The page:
Previous research in our laboratory investigated beta oscillations, produced in M1 using 400 nM KA and 50 μM CCh [18]. Since then a modified sucrose-based aCSF has been developed, which incorporated neuroprotectants (to prevent excitotoxicity and cell death) and anti-oxidants (to prevent damage from reactive oxygen species and free radicals), such as indomethacin, uric acid, ascorbic acid, N-acetyl cysteine, taurine and amino-guanidine. Use of this modified aCSF has enabled reduced concentrations of KA (100 nM) and CCh (10 μM) to be used to elicit oscillatory activity at in M1.

Simultaneous oscillations, at theta (6.6 Hz) and gamma (36.6 Hz) which show greatest power in layer V and display significant phase-amplitude coupling have been previously described in our refined in vitro preparation [22]. Furthermore, the results of our pharmacological studies are consistent with theta oscillations being generated as a result of synchronous intrinsic membrane potential activity [45,46,47,48,49], while the generation of gamma oscillations require AMPA mediated EPSP/Cs indicating a mechanistic resemblance to the pyramidal-interneuron gamma (PING) model of oscillation generation which depends upon mutually connected excitatory pyramidal cells and inhibitory interneurons [50,51,52]. Using magnetoencephalography in healthy participants we have also previously reported in M1, two similar rhythms at ~10 Hz and 15–30 Hz [19]. The faster rhythm also appears sensitive to GABAA receptor ligands, supporting the view that their generation is comparable between modalities.

DA receptors and oscillations

With regard to theta activity, application of DA appears to have little effect on oscillatory power. Early studies showed that theta activity was unaffected by the loss of DA [53] and DA had no effect on hippocampal intrinsic membrane potentials which oscillated at theta frequency [54]. Furthermore, in vivo studies in the prefrontal cortex and hippocampus indicated that dopaminergic modulation yielded no change in theta power although coherence between the two areas was increased [55], indicating that information sharing between brain regions can be altered regardless of changes in oscillatory power.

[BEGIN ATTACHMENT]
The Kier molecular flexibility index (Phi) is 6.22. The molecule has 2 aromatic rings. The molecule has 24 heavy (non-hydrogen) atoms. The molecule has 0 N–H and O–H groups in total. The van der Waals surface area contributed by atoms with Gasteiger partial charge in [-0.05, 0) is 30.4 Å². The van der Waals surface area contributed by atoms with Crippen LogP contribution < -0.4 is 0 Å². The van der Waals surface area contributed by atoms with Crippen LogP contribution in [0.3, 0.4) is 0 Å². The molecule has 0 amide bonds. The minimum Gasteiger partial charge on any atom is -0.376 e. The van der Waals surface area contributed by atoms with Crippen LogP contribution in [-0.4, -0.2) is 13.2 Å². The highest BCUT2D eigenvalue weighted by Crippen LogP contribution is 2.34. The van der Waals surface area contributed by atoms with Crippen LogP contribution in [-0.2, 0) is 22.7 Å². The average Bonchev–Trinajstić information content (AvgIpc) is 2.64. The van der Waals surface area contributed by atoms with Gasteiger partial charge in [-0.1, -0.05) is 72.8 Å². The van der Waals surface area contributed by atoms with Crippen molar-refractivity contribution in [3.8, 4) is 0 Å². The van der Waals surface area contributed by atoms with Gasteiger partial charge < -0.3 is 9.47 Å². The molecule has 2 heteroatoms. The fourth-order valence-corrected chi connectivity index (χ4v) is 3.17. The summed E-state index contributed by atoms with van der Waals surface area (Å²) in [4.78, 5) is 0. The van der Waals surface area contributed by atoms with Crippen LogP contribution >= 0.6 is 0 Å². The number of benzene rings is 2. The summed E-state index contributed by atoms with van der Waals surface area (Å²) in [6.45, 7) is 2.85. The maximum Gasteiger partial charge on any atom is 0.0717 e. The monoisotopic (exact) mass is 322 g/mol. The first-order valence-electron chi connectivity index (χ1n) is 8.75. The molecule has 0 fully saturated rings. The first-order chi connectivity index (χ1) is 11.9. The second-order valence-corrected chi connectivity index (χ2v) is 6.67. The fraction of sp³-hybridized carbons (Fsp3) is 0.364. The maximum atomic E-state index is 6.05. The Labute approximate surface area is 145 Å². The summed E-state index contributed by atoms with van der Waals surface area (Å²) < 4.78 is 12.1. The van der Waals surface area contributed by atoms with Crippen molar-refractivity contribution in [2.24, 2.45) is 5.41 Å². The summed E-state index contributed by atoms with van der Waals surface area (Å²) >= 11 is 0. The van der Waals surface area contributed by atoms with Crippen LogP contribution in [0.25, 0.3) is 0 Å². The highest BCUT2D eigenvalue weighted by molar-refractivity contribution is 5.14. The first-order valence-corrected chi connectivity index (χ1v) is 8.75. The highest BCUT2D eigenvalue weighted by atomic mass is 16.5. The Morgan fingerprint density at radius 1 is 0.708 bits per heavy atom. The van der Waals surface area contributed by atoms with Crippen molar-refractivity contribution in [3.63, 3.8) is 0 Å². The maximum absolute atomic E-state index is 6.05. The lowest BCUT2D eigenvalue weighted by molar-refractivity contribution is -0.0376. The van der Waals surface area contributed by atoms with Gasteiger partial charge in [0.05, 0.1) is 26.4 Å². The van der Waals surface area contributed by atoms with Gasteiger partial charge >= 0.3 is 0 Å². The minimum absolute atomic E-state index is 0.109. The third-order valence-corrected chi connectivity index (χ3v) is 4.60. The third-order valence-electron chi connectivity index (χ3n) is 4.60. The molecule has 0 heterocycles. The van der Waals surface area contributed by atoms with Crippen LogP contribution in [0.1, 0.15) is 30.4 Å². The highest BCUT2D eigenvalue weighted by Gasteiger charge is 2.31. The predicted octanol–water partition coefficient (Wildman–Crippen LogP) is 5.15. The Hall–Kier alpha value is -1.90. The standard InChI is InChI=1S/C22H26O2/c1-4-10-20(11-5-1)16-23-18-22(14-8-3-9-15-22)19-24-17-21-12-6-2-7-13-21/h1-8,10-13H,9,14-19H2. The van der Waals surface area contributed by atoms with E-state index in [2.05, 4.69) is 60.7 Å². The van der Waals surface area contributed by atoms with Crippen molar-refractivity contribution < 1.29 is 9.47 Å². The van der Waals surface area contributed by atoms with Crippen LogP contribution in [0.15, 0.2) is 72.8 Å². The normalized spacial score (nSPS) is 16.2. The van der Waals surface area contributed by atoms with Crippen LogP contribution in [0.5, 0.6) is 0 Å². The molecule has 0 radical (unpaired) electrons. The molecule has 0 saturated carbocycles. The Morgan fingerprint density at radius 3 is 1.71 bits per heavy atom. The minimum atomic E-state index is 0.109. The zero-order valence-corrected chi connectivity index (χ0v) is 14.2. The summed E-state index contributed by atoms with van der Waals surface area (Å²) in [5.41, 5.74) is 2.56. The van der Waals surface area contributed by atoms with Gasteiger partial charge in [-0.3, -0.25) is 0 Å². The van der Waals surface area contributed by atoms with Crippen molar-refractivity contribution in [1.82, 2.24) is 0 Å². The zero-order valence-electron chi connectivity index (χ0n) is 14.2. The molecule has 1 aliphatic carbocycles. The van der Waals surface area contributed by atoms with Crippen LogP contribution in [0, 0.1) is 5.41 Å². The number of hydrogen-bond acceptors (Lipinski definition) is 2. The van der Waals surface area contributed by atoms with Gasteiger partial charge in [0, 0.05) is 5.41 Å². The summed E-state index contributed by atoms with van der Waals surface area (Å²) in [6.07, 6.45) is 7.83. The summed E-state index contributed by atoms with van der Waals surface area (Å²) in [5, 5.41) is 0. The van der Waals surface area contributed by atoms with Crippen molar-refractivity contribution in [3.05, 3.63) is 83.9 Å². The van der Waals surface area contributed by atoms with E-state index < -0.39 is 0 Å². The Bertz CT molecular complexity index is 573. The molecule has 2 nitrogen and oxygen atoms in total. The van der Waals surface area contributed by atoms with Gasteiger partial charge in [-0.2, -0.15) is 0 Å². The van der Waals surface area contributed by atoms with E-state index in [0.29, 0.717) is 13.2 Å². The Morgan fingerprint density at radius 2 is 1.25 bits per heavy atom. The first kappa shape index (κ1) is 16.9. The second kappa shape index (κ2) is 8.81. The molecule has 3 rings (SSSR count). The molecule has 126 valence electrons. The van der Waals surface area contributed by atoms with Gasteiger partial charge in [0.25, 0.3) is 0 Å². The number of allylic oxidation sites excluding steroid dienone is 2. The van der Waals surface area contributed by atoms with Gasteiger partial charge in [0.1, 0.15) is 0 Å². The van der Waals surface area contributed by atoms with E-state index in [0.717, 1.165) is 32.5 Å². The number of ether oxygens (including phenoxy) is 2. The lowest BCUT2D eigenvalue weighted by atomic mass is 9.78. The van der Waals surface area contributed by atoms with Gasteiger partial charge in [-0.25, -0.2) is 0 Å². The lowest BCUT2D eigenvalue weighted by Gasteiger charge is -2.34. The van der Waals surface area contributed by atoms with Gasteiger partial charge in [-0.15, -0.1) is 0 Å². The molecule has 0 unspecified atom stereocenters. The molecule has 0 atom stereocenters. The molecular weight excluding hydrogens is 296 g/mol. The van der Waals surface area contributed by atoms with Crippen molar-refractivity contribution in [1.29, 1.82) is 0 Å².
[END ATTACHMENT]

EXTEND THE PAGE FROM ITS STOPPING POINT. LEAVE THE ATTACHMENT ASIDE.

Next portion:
In contrast to the lack of action on theta oscillations, bath application of DA produced a moderate but significant decrease in gamma oscillatory power consistent with reports of DA suppressing gamma oscillations in the hippocampus [54,56]. Previously, D1 receptor activation has been shown to increase the excitability of both pyramidal cells and interneurons [57,58], while D2 receptor activation appears to reduce excitability [59]. Similarly, activation of D1-like and D2-like receptors in striatum had opposing effects on GABA release [60]. This led us to speculate that differential effects of applied D1-like and D2-like receptor agonists on oscillatory activity would be observed. However, this was not the case and both D1-like receptor activation with SKF38393 and D2-like receptor activation with quinpirole increased the power of both theta and gamma activity.

The increase in gamma power upon application of SKF was expected as the classical view of D1 receptor activation is to promote network excitability by the direct modulation of voltage-dependent and ligand gated ion channels inducing postsynaptic depolarisation of pyramidal cells and interneurons. D1 receptors positively couple to adenylyl cyclase (AC), elevating levels of cAMP and activating protein kinase A which affects multiple downstream targets which include voltage-dependent Na+ channels [57, 61], the activation of L-type Ca2+ channels [62,63] and attenuation of a slowly inactivating outward rectifying K+ current [57,64].